Crash Bag, Vol. 11: WBC, HOF, and Mascot Fights

This week, we come to you in the middle of March Madness to deliver you the Crash Bag. In this week’s edition, we actually talk mostly about baseball with discussions about actual players and their performance. That’s how you know baseball season is nearly upon us. In the spirit of the first question here, I have to put in a plug for the World Baseball Classic. If you’re not watching yet, fix that post haste. While Spring Training baseball brings its own simple joys, the WBC is real, competitive baseball. I’ll admit that I never watched it until this year, but, now that I have, I’m absolutely hooked. If you like the World Cup, the Olympics, or any other sort of international athletic competition, the World Baseball Classic is for you. This has been a public service announcement.

@Matt_Winkelman: MLB says they are replacing the WBC with a US only tournament between states, what state wins?

The primary contenders aren’t surprising: Texas, Florida, and California. For the purposes of a tournament, I’ll throw in a 4th team as a dark horse: North Carolina. Let’s look at their lineups, top-3 starting pitchers, and top bullpen arms:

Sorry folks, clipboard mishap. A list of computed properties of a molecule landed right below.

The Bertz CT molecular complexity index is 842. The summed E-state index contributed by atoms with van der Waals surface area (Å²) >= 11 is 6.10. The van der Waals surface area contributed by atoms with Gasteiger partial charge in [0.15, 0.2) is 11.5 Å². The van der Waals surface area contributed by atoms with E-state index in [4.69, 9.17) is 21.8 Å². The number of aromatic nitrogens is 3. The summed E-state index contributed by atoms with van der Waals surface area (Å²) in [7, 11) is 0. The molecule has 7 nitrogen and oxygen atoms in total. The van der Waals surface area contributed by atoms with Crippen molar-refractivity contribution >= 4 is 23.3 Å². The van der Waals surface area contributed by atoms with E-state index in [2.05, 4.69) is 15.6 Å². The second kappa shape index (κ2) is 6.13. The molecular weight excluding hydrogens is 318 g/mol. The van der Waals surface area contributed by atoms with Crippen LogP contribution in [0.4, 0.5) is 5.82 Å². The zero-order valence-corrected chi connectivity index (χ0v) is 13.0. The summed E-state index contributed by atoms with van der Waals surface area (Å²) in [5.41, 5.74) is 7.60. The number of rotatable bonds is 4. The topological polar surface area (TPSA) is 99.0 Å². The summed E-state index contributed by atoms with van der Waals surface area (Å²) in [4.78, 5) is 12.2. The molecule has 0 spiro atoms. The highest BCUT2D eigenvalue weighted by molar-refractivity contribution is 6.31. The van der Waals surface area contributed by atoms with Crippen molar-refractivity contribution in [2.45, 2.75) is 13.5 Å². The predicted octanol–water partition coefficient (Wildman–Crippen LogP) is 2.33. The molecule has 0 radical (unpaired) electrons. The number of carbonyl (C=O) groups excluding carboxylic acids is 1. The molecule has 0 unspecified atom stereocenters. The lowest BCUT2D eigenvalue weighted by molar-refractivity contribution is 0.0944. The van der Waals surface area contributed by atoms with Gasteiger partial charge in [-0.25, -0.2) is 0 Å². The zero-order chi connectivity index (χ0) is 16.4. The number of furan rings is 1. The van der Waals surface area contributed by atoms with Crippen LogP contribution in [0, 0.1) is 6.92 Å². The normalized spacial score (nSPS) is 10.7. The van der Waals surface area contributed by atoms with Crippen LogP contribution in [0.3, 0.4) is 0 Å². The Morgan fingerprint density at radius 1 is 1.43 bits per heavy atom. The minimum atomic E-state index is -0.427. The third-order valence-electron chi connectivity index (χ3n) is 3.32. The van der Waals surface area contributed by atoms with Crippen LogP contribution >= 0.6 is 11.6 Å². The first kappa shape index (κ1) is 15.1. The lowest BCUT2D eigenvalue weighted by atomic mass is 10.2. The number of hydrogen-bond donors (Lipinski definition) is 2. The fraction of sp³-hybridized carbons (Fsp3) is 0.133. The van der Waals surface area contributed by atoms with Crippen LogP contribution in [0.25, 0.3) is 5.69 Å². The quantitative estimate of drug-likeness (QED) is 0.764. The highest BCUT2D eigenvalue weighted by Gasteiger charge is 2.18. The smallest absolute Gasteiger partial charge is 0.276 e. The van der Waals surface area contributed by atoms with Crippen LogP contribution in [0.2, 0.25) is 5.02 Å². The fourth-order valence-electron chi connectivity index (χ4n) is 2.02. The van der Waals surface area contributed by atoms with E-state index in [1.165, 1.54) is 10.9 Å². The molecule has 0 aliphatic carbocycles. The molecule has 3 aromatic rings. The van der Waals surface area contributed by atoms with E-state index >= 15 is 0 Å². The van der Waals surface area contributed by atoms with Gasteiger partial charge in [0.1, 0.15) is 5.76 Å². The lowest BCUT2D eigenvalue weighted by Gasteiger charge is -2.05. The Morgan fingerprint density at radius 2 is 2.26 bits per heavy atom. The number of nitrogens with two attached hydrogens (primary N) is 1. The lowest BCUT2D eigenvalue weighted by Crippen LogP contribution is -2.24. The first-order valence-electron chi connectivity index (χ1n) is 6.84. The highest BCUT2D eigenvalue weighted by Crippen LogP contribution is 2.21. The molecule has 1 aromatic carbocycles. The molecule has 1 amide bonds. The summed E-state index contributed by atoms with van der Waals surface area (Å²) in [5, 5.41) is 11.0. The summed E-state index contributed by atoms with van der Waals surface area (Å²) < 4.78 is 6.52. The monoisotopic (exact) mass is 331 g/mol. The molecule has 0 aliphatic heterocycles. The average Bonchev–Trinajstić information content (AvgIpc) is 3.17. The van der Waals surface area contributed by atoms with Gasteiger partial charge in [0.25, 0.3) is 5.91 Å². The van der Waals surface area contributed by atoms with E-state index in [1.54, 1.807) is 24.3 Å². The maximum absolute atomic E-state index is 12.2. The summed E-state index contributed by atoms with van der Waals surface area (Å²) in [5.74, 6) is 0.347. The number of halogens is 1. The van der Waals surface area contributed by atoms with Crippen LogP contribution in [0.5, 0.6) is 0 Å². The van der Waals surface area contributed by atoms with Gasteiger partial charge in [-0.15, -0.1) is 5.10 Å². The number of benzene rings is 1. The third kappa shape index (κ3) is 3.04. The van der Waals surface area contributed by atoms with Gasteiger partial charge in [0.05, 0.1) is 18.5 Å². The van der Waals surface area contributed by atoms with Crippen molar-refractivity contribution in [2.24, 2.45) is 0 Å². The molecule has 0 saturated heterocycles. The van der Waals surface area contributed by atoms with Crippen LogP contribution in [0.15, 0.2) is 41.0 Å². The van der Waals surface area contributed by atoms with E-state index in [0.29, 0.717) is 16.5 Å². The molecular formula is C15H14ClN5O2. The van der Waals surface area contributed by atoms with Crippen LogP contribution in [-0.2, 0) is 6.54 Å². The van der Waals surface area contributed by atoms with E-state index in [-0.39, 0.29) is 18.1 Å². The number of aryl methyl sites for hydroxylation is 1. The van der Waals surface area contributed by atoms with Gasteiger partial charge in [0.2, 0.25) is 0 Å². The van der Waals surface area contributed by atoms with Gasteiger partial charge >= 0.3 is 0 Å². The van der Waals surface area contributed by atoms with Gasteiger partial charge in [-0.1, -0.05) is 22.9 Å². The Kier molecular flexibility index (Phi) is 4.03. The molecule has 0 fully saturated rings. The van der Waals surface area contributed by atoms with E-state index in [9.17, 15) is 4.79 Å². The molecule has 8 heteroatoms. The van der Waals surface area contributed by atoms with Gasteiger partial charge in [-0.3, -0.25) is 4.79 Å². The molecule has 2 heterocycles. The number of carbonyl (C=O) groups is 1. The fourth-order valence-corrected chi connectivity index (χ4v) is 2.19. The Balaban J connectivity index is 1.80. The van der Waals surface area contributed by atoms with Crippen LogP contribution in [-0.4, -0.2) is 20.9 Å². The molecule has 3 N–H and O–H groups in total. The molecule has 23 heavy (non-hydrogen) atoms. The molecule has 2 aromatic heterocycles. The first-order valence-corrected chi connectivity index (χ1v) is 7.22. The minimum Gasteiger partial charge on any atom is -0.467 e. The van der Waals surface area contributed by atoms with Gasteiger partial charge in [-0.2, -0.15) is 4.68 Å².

Position California Florida Texas North Carolina
Catcher Travis d’Arnaud Mike Zunino Cameron Rupp Minor Leaguer
1B Freddie Freeman Anthony Rizzo Brandon Belt Ryan Zimmerman
2B D.J. LaMahieu Daniel Murphy Anthony Rendon Brandon Phillips
3B Nolan Arenado Josh Donaldson Matt Carpenter Kyle Seager
SS Troy Tulowitzki Manny Machado Trevor Story Corey Seager
OF Christian Yelich Trea Turner Charlie Blackmon Wil Myers
OF Giancarlo Stanton Ian Desmond Randall Grichuk Cameron Maybin
OF Adam Jones Keon Broxton Hunter Pence Dustin Ackley
SP Kyle Hendricks Chris Sale Clayton Kershaw Madison Bumgarner
SP Stephen Strasburg Zack Greinke Noah Syndergaard Chris Archer
SP Gerrit Cole Jacob deGrom Scott Kazmir Alex Wood
RP Jake McGee Cody Allen Tyler Thornburg Carter Capps
RP Addison Reed Wade Davis Brandon Finnegan Seth Maness
RP Zach Britton Sam Dyson A.J. Ramos Bobby Parnell

For North Carolina to win, they would rely heavily on Madison Bumgarner post-season magic and the performances of the Seager brothers. They don’t have the depth, though, to reliably be able to overcome any poor performances from their stars.

Without disrespecting Kershaw and Thor, that Texas team falls firmly into the realm of “pretty good” in comparison to the squads Florida and California would be able to assemble. They could win it, but I would put them in as an underdog.